Matt McIntosh’s twin-turbo HQ Statesman

The twin-turbo stormer cleaned up at Saturday’s presentations

Photographers: Shaun Tanner, Chris Thorogood

The unveil hall at Street Machine Summernats 35 was an absolute bonanza of mind-blowing metal, but Matt McIntosh’s twin-turbo small-block-powered HQ Statesman was unmissable, and not just thanks to its enormous rose gold Simmons!

Owen Webb and the judging team seemed to agree, bestowing the Stato with the Top Judged gong alongside Top Engineered, Top Bodywork, Top Undercarriage/Driveline, Top Engine Bay, and Top Pro Custom.

“We wanted a good, clean street car but as we were going, we turned it into an elite car,” Matt says of the build, which was completed almost entirely in-house at Matt’s Echuca Service Centre.

A look in the incredibly sharp engine bay reveals not an LS, but an Engine Master-built, Dart-blocked 403-cube small-block Chev hooked to a pair of Precision turbos. It’s good for 1000hp on the run-in tune and E85, and Matt’s confident there’s another 500 ponies laying in wait. The [Haltech] Nexus R5 was easy, and with all the sensors it’s controlling everything,” he explains.

Impressively, it all sits under a flat bonnet. “We’re amazed it all fits in and the bonnet shuts,” Matt enthuses. “That was a big thing for us.” There’s a remote-operated XA Falcon brake booster tucked under the dash to help the Wilwood stoppers do their thing.

The Land Rover-spec Carpathian Grey paint was laid down in the shop’s spray booth, which Matt explains won out over in-vogue Nardo Grey. It’s a pretty major contrast against the rose gold wheels and sill-exit exhaust outlets.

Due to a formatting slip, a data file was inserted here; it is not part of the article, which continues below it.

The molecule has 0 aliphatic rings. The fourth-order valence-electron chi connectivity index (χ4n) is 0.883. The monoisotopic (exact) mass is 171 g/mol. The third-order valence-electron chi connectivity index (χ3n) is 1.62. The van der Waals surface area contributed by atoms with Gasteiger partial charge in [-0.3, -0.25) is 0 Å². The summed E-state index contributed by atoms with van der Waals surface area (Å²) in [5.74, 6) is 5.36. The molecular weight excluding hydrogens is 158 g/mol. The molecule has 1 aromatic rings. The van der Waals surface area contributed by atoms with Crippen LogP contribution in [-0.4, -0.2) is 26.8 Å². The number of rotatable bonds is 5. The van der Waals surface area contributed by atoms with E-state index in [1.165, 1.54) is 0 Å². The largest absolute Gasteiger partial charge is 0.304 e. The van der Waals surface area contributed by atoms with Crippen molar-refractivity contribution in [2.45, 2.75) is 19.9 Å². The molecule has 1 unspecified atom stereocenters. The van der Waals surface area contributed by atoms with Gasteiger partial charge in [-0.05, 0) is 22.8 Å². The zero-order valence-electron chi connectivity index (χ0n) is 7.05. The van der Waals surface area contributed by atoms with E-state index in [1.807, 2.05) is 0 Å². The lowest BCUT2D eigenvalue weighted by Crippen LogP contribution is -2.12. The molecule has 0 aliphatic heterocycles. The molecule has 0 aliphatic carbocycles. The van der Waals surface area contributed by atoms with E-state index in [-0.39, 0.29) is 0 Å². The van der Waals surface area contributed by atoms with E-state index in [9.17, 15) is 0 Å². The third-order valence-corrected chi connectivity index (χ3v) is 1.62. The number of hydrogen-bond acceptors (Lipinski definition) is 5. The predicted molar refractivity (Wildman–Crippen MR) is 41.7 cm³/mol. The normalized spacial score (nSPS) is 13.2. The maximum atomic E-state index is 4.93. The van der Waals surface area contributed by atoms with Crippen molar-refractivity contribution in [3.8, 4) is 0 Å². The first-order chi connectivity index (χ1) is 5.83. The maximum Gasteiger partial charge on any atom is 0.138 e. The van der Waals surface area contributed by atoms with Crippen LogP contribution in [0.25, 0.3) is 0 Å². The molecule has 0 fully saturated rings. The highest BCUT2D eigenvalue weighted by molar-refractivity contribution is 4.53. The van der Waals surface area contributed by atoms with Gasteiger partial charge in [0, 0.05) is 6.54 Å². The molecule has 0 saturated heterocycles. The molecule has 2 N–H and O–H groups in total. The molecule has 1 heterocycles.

“A month out [from Summernats] we looked at the wheels and they were grey, and we thought it needed something else to make it pop and match the trim,” he says. “So that was really a make-or-break decision. We were blown away by how it made it.”

Body mods are extensive, but not all immediately obvious, with the sills extended by 30mm to house the pipes, widened door moulds, and a WB-style lower guard treatment. There are even handmade one-piece, clip-in moulds. “There’s heaps of metal and fab work,” Matt summarises, which includes an ultra-smooth undercarriage thanks to boot-mounted catch cans and transmission cooler routed through the custom full-length centre console.

“The interior trim was pretty much the same the whole time,” Matt says, which includes four Scat Procar seats retrimmed by Shane at The Trim Shed and VE Commodore inner handles mounted to custom door cards fabricated at Echuca Service Centre.

3D printing work also features heavily, helping to integrate modern bits like the door handles and Haltech dash and CAN button pad.

Matt says the reaction to the car in the Elite Pavilion has been unbelievable. “We wheeled the thing out of the trailer and wondered what sort of response we were going to get,’ he admits. “But it’s just been totally amazing.”

An appearance at MotorEx is next on the list for the Statesman, following a few minor tweaks. “Then we’re going to have a go at Grand Champion at Red CentreNATS; that’s where we’ll drive the car,” he says.

Matt extends thanks to his team for the epic final result. “90 per cent of this car has been built in our workshop. Shane from The Trim Shed has covered all the interior for us, and Steve from Boosted Fabrications has been a great help too.”